Lauren Mandel is one of rooftop agriculture’s more ardent cheerleaders, but also one of its most helpful handicappers. Her new book, Eat Up: The Inside Scoop on Rooftop Agriculture, is a complete guide to making rooftop agriculture work at various scales, and she’s not afraid to let people know about the challenges as well as benefits. We talked with Mandel about what’s going on in rooftop ag today and how farms are showing up in the most unlikely places.
You have a landscape architecture degree from the University of Pennsylvania and you’re now working for Roofmeadow, a firm that’s known for roof gardens. How did you get from A to B?
I’ve always been interested in green roofs and rooftop agriculture, and when I went to Penn, my objective was to get really solid training in landscape architecture with the idea that I would eventually work in a slightly different industry but with a landscape architecture lens. Learning how to think like a landscape architect has been instrumental in my ability to design at multiple scales, and understand how all the parties and priorities relate to one and another. So there’s been a lot of things I’ve learned from landscape architecture that I’ve been able to apply to green design and rooftop agriculture.
I had worked for a few years in landscape architecture firms in Philadelphia and Seattle, and then again while I was in graduate school. During my last semester of graduate school, I wrote the first draft of my book; my advisors were landscape architect Karen M’Closkey, urban planner Domenic Vitiello, economist Anita Mukherjee, and Charlie Miller, the founder of Roofmeadow. I thought it was important to have these advisors because it was a very multidisciplinary subject.
There’s a real wealth of super-practical, clear-eyed advice in your book about what it takes to make rooftop agricultural viable, and you don’t sugarcoat it. What’s been the response from the community?
People have been really receptive and really appreciative of the book. One of the things I stressed is that, while I am a green designer, the book is not supposed to be my voice but the collective voice for the movement. That’s why I went to the lengths to include the voices and the leaders in the field. The book is written through a practitioner’s lens but also a journalist’s lens, and I wanted people [in the field] to speak for themselves, not just support my point.
Why did you decide a book—as opposed to a website or other platform—would be the right way to get to your audience?
There was no comprehensive written resource on the subject; as I started researching and interviewing farmers, gardeners, designers, chefs, and volunteers, they all really wanted a resource and they didn’t have one. There’s something about having a printed resource that you could flip through—I just felt like a book was the right decision. There is an e-book as well.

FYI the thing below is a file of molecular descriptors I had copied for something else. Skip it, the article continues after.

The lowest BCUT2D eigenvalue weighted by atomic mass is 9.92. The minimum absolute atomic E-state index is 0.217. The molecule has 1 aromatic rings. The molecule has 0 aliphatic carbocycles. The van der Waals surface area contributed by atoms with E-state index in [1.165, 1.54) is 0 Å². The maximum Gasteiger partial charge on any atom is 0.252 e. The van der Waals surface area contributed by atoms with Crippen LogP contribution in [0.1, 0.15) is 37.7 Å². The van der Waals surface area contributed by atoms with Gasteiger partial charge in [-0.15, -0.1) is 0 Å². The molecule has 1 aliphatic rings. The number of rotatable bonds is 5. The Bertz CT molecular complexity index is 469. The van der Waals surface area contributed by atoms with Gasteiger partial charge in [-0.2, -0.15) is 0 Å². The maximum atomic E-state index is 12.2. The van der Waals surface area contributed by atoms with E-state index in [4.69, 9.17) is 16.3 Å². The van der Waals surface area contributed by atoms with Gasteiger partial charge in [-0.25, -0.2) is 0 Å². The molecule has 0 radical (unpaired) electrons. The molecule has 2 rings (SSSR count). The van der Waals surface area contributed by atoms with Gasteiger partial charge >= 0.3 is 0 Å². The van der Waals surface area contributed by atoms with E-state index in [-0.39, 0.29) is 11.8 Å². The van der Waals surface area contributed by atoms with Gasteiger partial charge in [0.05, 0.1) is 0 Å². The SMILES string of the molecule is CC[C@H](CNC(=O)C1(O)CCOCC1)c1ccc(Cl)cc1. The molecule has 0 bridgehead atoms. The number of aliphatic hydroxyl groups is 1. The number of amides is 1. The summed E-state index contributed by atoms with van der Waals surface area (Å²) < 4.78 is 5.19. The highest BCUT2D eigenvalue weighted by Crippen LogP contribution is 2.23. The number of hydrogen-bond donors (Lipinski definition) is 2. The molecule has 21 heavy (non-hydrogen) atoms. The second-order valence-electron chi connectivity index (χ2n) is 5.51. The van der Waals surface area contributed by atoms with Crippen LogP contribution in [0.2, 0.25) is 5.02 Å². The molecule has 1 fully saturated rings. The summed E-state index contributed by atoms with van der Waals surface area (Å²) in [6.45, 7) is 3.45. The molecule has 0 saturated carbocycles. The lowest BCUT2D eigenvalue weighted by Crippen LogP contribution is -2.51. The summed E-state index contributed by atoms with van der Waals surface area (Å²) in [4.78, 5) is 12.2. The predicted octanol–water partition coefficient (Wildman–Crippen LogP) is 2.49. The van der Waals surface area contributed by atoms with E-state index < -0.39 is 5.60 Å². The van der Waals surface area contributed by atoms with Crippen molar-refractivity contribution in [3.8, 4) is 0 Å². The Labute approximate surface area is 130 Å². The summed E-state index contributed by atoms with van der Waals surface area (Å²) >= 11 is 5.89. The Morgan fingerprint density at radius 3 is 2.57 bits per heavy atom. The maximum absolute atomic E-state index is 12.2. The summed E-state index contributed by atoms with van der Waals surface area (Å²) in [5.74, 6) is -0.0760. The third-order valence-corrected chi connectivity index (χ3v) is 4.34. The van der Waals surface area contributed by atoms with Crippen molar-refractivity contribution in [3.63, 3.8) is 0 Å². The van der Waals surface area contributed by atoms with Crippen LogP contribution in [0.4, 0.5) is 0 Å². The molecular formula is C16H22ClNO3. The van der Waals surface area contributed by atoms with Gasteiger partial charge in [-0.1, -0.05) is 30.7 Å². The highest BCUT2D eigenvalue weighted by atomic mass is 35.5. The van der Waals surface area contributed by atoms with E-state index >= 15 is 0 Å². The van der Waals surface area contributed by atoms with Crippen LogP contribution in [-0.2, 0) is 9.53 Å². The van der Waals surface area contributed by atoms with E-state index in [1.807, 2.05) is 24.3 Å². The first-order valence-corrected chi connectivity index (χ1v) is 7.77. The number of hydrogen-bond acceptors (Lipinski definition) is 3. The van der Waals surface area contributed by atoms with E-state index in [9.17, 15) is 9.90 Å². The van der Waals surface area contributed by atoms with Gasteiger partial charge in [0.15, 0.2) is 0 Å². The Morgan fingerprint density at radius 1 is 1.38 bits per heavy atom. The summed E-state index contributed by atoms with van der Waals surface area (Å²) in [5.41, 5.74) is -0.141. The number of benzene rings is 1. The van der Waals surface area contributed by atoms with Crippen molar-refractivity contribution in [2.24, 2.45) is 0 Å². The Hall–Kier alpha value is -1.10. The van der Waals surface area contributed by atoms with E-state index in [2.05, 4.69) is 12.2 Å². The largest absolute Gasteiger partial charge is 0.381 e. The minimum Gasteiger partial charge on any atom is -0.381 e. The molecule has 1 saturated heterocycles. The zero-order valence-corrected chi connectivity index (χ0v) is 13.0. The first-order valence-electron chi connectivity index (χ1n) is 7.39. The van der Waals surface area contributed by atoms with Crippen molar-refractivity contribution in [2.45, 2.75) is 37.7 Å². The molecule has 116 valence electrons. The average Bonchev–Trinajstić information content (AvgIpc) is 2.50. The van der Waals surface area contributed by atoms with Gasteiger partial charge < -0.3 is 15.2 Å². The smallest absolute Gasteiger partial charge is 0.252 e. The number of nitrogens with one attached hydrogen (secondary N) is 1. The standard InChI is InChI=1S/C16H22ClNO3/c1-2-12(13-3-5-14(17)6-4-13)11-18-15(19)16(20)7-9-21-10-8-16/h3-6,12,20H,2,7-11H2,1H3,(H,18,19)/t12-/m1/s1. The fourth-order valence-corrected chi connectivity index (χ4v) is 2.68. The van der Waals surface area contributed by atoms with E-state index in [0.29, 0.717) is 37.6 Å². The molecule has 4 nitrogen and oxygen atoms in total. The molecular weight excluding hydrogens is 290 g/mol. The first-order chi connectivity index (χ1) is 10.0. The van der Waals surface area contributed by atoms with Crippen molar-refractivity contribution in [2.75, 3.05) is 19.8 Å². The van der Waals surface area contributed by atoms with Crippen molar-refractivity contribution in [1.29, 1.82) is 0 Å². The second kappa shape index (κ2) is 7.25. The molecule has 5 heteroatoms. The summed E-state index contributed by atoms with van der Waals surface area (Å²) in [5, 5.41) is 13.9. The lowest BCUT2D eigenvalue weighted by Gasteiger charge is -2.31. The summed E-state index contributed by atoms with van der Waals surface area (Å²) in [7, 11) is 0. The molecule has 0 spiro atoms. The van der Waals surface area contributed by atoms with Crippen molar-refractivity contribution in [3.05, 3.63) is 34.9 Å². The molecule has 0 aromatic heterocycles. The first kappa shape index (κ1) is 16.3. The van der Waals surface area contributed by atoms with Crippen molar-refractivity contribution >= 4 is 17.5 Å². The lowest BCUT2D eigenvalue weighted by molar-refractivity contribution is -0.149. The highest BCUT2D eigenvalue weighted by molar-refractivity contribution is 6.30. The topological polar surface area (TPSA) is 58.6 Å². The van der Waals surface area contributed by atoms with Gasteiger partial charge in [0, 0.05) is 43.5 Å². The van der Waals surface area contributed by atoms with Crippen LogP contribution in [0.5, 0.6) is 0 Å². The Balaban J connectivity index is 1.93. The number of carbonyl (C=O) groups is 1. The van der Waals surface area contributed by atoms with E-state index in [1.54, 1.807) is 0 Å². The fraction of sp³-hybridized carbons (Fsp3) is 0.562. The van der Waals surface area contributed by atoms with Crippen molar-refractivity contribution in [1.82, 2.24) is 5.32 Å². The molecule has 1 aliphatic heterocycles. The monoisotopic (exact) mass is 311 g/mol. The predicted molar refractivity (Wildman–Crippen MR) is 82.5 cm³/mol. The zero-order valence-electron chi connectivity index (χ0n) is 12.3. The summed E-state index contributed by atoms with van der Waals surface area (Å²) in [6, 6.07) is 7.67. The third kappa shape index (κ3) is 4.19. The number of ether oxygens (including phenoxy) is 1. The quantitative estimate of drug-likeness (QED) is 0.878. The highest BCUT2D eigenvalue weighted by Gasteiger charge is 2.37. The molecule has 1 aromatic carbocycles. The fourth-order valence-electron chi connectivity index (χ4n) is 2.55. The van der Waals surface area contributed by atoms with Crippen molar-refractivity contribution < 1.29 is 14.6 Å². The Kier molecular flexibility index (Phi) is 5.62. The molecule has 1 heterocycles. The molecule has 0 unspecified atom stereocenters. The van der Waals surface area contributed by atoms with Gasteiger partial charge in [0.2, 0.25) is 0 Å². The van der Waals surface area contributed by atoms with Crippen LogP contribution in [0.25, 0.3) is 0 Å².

The emphasis you put on understanding and influencing local policies was really interesting. Can you talk a bit about why it’s so important for rooftop farmers to become educated about policy?
Policy influences large changes, whereas individuals influence smaller changes. One of the things I do stress in the book is that innovations in policy are a very effective and quick way to make significant changes in a neighborhood or an entire city. It’s not just food policy that matters, but stormwater and zoning policy. In New York City, policy changed to make it easier for rooftop farms after the first hydroponics had to get variances. So you really need progressive building codes and zoning codes, too.
It’s so interesting to me because, as a landscape architect involved in rooftop agriculture, I no longer just coordinate with architects, clients, and engineers. I now work with policy makers, with food advocacy groups and farmers, and all these other people that I wouldn’t ordinarily get involved with.
What are some new things going on in rooftop agriculture? Any interest in commercial applications?
We’re seeing a lot of interest in agriculture retrofit—clients who already have green roofs want to know if they can turn it into a production space. There’s been a huge increase in interest in the last two years ago, especially. A few years back, when I started, no one was talking about it. Now, it’s like something’s in the water.
Where is rooftop agriculture taking off? Where is it slow to take hold?
Brooklyn is hands-down the hottest hotbed of rooftop agriculture. Besides that, there are a lot in the Boston metro area. Chicago is also real hotbed—there’s an interesting farm there on top of the city’s convention center—a perfect example of a green roof that was converted into a farm. There’s about a quarter of an acre that is in production, and the food that’s grown is used in the convention center. They’re hoping to double the size of the farm and eventually be an acre. Right now, we’re working on a rooftop farm for a school in south Philadelphia.
There isn’t as much in the South, and population density might be part of it. The only southern farm I know about is in Sarasota, Florida, and it didn’t do as well as everyone hoped it would. I don’t really know why there’s not more there. Sometimes it’s concern over hurricanes and tornados and that it’s harder to secure agriculture to the building, though we designed green roofs in hurricane-tornado zones all the time. So much is about urban patterns—if there’s a lot of vacant land, people will farm there first.